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                             Excerpts From An Interview with Jeff Lipsky
                                    Director of "Flannel Pajamas"
                                    January 18, 2007; 3:30 p.m.
 
 
Outlook:  Was this designed to be the sort of prototypical, post-modern, 21st-century relationship?
JL:  Actually, I think of it more as the kind of relationship at the beginning of the 20th century, where really, the focus is simply on the two of them.  They meet in the company of other friends, and then it's about how their relationship develops, honestly and openly and imperfectly.  In a way, it's kind of timeless.
Outlook:  Many good churchgoing people are offended by movies with a lot of violence, sex, nudity, and language, so I'm afraid many will avoid this one (with its R rating).
JL:  Well, there's no violence here.  As for the language, I think it's really important that I wrote this script about two people becoming intimate with one another where there's an incredible amount of dialogue, but no cursing or swearing.  As a writer, I just get so disappointed in the overuse of slang, because it just seems lazy to me.  The (English) language is just so much richer and deeper and more nuanced than that, without having to resort to overused substitute words. 
Outlook:  I believe that many in my constituency will appreciate that.  As for the nudity, I noticed that as the relationship between them cooled, they clothed themselves more.  They even started wearing more clothes to bed.
JL:  Yes, and that was quite intentional, representing the increasing emotional distance between them.  I wanted this to be real, and to express the excitement and exhilaration and trepidation of a new relationship, and I think the actors did a great job of capturing that in the filming.
Outlook:  She was shy and self-conscious at first, then became quite comfortable with her nudity in front of him, but later covered up more, like Adam and Eve, when they realized they were naked and were ashamed.
JL:  Yes, and one of them says to the other that sexuality is a gift from God!  I think of them as more like Romeo and Juliet, especially with the dynamics of the involvement of their families. 
Outlook: His brother staying with them for a while put a real strain on their relationship.
JL:  Yes, but his brother showed how much he really cared with that heartfelt toast at the wedding reception.  All those old sibling rivalry dynamics are overshadowed by his genuine affection, right there in front of everybody.
Outlook:  Despite the brother's obvious struggles within himself?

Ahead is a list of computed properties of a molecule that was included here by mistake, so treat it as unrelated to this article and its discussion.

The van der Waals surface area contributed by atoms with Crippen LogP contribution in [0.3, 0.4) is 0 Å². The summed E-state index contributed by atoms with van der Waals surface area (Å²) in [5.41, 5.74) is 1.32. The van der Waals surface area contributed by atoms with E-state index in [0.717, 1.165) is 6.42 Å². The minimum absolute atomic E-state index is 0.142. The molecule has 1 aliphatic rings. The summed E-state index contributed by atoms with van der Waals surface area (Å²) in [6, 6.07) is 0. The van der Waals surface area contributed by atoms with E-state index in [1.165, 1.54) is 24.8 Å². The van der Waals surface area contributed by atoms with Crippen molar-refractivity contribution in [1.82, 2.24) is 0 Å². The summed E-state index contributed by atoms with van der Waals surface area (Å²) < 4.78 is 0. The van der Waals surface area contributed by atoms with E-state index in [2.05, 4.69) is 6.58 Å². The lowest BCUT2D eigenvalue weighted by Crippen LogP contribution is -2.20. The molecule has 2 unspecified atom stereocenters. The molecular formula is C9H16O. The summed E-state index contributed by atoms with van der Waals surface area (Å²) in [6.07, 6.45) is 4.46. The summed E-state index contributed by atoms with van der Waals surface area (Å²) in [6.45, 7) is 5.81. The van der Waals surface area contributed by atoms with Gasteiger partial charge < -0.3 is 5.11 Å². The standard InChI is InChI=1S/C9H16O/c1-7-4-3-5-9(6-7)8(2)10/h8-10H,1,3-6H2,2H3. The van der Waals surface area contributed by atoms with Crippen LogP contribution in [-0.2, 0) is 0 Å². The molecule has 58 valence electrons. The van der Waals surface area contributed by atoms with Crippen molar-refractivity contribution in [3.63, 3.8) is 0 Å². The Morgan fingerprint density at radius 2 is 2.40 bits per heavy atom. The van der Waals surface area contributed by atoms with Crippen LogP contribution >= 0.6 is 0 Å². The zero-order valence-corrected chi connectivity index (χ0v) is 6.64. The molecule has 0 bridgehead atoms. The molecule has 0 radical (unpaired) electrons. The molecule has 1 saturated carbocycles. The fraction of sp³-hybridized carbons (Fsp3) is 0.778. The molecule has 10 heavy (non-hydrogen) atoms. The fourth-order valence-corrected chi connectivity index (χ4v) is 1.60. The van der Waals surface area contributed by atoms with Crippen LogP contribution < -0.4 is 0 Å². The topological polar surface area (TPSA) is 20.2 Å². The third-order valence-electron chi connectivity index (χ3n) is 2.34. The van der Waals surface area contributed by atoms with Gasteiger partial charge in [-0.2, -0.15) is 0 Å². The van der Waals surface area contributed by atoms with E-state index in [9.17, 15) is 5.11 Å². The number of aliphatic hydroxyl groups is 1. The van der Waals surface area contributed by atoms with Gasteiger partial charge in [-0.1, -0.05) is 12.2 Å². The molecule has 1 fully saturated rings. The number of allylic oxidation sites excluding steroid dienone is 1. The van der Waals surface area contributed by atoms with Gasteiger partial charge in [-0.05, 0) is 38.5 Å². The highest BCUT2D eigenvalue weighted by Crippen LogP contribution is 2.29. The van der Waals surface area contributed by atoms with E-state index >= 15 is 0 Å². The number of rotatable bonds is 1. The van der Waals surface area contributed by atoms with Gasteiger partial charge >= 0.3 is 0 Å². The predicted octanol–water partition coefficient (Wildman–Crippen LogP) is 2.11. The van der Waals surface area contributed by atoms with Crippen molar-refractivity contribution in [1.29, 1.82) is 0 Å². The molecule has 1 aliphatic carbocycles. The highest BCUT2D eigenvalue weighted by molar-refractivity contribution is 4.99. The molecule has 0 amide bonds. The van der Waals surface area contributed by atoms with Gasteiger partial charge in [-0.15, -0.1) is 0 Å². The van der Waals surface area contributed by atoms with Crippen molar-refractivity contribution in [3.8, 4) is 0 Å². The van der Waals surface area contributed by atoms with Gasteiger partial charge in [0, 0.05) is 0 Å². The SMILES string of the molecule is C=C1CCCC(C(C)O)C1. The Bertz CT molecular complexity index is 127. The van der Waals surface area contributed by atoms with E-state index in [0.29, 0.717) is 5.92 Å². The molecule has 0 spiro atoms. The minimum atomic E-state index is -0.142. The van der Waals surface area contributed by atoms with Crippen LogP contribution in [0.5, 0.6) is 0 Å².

JL:  Suicide affects so many families, and I thought it was yet another point of identification here, with these characters, without being tragic or pitiable.  They were just real.
Outlook:  My wife and I had some discussion after seeing this movie, about the dynamics surrounding the miscarriage.
JL:  So many first pregnancies end in miscarriage, and so many couples have to deal with this kind of early heartbreak, which can really cause a lot of stress.  And I left it intentionally unclear as to whether or not she quit taking the pill, or just forgot once or twice, or changed the schedule of when she took them, which can also alter their affect.
Outlook:  Yes, it was my perspective that she had deceived him, by first agreeing to delay getting pregnant, and the next thing he knows she's having a miscarriage.  But my wife says that he stood by her at the hospital.  I said that it may have been the precipitant for the demise of their relationship, and she said that at least he was there for her.
JL:  I love that conversation!  And that's the kind of thing I want to happen after people watch my films.  Not "Where do you want to go eat?" but instead, "What did you think of that?"
Outlook:  If I may say so, as a preacher, I hope for the same thing from my sermons.
JL:  Yes!  And I even prefer someone to come up to me and say, "You know, I really didn't think I liked your movie, but it's a week later, and I'm still thinking about it."
Outlook:  Well, I saw it several weeks ago, and there are still some scenes that stick out in my mind.
JL:  That's what I like to hear.
Outlook:  Especially at the last, when he's thinking about her, imagining her there, and then she isn't there.  That felt like the way people grieve.
JL:  But you could also look on that sequence as a positive one, where he's making his peace with what happened, and he's OK with it, and he's ready to move on with his life, including reconciling with his Dad.
Outlook:  Thank you so much for your time.
JL:  My pleasure.
 
Dr. Ronald P. Salfen, Pastor, First Presbyterian Church, Terrell, Texas